As much as the 25 year rivalry between Microsoft and Apple gets the headlines—Windows vs. the Mac—I think Microsoft secretly loves the Mac and prospers handsomely from a resurgence in Mac sales and market share. Otherwise, Microsoft hates Apple. Here’s why.
Microsoft, The Competitor
Outside of Windows, Office, and server tools, Microsoft hasn’t had much success, amid a number of high profile failures. MSN, Bing, XBox360 have lost billions of dollars. That’s not the case with Microsoft’s efforts to provide Office for the Mac.
Microsoft is highly competitive in many product market segments. Apple, the Mac, the iPod, the iPhone, and soon, the iPad, a thorns in Microsoft’s collective butt. They compete with Apple on many fronts, but, where they compete head to head, only have a lead in operating system market share; Windows PCs vs. Macs.
Why doesn’t Microsoft simply dump Office for Mac to put the skids on Apple’s flagship product? Two reasons: antitrust concerns (that nasty monopoly issue), and they make a lot of money on the Mac.
Numbers Don’t Lie
Let me keep the numbers simple. Microsoft probably makes up to $50 in revenue for every Windows PC sold in the world. I think they make about the same for every Mac sold.
Apple’s Mac sales rate is about 12-million per year. Microsoft Office retails for $150 to $500. Assume an average of about $250 per Microsoft Office for Mac sold. Also assume that Office goes on 20-percent of all Macs sold. That’s $50 in sales, on average, for every Mac sold; or nearly the same as Microsoft’s revenue per PC for Windows.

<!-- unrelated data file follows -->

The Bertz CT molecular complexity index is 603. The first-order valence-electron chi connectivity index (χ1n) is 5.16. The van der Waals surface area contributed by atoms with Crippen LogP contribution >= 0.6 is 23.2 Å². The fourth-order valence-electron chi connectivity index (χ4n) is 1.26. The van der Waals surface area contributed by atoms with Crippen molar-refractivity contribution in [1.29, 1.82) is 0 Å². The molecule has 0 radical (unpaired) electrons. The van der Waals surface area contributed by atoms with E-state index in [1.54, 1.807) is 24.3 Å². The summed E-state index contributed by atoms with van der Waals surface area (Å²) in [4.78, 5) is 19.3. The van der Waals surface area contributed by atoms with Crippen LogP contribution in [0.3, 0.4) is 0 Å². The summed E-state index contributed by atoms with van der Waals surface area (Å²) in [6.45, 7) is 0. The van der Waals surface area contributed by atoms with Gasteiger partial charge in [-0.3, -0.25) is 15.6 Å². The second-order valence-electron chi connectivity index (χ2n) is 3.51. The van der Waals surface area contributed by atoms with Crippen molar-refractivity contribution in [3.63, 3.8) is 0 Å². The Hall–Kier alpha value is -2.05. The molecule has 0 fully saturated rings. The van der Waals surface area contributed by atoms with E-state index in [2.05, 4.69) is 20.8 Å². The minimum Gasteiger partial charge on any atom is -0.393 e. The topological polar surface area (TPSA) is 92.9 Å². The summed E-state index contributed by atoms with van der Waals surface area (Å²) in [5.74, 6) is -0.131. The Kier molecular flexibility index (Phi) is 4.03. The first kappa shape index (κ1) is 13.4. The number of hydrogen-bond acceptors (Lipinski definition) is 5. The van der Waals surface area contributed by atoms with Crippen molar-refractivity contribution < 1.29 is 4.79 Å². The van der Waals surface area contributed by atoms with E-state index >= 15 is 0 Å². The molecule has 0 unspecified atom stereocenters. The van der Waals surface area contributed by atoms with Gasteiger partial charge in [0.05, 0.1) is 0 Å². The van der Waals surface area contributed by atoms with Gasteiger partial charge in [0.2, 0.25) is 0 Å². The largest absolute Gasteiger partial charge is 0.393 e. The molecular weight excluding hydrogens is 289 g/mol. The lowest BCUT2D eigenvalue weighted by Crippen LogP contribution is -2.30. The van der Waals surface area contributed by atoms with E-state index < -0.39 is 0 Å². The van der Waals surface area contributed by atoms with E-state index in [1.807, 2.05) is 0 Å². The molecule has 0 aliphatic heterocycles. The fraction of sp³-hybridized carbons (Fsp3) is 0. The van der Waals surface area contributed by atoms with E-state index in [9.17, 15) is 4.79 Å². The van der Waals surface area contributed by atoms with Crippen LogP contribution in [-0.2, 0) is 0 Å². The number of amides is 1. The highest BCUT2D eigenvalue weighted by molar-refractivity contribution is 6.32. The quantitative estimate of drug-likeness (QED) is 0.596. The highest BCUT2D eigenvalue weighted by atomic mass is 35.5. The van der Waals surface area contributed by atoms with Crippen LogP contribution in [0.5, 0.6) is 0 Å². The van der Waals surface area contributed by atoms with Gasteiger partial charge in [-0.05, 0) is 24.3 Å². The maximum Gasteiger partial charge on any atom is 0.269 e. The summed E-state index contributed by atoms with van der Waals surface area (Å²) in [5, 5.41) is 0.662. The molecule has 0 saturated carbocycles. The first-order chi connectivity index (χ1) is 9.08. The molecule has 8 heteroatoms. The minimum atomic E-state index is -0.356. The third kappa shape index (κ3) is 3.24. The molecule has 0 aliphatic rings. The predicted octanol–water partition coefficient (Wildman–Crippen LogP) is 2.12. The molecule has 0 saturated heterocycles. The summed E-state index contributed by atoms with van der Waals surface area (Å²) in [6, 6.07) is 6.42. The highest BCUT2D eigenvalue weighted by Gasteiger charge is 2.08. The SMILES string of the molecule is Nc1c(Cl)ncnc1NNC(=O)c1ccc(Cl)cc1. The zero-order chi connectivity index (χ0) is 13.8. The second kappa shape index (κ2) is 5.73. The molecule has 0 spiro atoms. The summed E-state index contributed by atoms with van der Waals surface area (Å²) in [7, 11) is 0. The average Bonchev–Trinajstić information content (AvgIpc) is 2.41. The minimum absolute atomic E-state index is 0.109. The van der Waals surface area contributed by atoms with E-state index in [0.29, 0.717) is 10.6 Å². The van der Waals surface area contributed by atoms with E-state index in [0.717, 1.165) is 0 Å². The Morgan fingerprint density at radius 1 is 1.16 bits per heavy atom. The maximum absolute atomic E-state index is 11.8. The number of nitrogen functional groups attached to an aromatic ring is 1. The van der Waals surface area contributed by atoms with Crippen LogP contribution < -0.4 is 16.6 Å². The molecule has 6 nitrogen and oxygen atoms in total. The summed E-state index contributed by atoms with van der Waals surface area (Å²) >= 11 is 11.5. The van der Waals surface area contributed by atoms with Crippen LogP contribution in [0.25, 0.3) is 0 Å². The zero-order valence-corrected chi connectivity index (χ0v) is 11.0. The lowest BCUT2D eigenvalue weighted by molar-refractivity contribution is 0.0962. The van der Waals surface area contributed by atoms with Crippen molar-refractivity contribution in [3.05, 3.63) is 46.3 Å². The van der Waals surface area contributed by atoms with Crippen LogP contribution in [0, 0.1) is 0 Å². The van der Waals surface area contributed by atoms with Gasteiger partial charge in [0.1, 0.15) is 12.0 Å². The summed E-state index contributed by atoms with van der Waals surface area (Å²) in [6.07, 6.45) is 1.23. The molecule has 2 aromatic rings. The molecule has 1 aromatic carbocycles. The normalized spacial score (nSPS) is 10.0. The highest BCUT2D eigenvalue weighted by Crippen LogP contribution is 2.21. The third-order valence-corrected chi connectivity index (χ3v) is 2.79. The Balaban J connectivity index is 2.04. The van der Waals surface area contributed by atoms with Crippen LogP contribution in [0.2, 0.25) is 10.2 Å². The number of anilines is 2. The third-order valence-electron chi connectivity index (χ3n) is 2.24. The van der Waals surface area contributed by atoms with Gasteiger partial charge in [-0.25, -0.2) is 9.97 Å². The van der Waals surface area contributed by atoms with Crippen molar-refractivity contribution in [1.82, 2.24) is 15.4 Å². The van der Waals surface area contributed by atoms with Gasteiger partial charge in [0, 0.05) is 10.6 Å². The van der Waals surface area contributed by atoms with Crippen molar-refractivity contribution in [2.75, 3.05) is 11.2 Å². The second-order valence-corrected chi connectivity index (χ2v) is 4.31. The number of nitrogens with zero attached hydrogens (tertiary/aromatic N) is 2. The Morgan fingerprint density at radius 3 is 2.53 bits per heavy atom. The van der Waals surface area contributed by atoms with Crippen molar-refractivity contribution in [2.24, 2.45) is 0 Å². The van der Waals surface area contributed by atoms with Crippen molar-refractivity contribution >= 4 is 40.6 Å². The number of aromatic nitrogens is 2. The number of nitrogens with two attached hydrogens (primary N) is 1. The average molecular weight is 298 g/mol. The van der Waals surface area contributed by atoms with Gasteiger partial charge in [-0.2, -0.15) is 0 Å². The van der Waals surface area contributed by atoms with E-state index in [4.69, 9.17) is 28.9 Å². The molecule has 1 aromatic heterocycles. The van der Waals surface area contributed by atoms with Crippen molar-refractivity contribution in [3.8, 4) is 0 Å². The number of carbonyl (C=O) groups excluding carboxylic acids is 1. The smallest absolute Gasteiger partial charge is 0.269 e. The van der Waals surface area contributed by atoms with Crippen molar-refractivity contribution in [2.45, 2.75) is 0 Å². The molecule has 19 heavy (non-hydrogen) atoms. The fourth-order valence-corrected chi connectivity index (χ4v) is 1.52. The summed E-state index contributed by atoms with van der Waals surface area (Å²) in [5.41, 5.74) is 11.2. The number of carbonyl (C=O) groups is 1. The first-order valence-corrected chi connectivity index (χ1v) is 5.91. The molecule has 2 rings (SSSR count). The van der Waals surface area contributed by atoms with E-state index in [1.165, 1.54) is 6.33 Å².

Even if the percentages are off by double, and Office sales on the Mac are less, revenue could still reach $500-million. In other words, Microsoft makes plenty of money even when a Windows user switches to a Mac.
The Really Bad Numbers
What about other numbers? iPod and iPhone? Microsoft cannot be too happy About Apple’s dominance in portable media players (iPod) and rapid ascension in the smart phone market.
Consider this, the iPhone sells for an average of over $500. That’s Apple’s sales revenue per iPhone sold. Microsoft, on the other hand, receives about $25 for every version of Windows Mobile sold to a handset maker, whether Motorola, HTC, Samsung, Nokia or whomever.
Apple’s iPhone unit sales and market share are now higher than Windows Mobile worldwide. That means Apple makes 20 times greater revenue for the iPhone than Microsoft does for Windows Mobile.
For portable media players, Apple commands a 70-percent market share for both players (iPods) and online music sales (iTunes App Store). In barely 18 months, Apple’s App Store has surpassed Microsoft’s smart phone application store by tens of thousands of apps, sales, and downloads.
To Microsoft, those are very, very bad numbers; so bad, that Microsoft may not be able to catch up ever—and if they do, it will be many years down the road.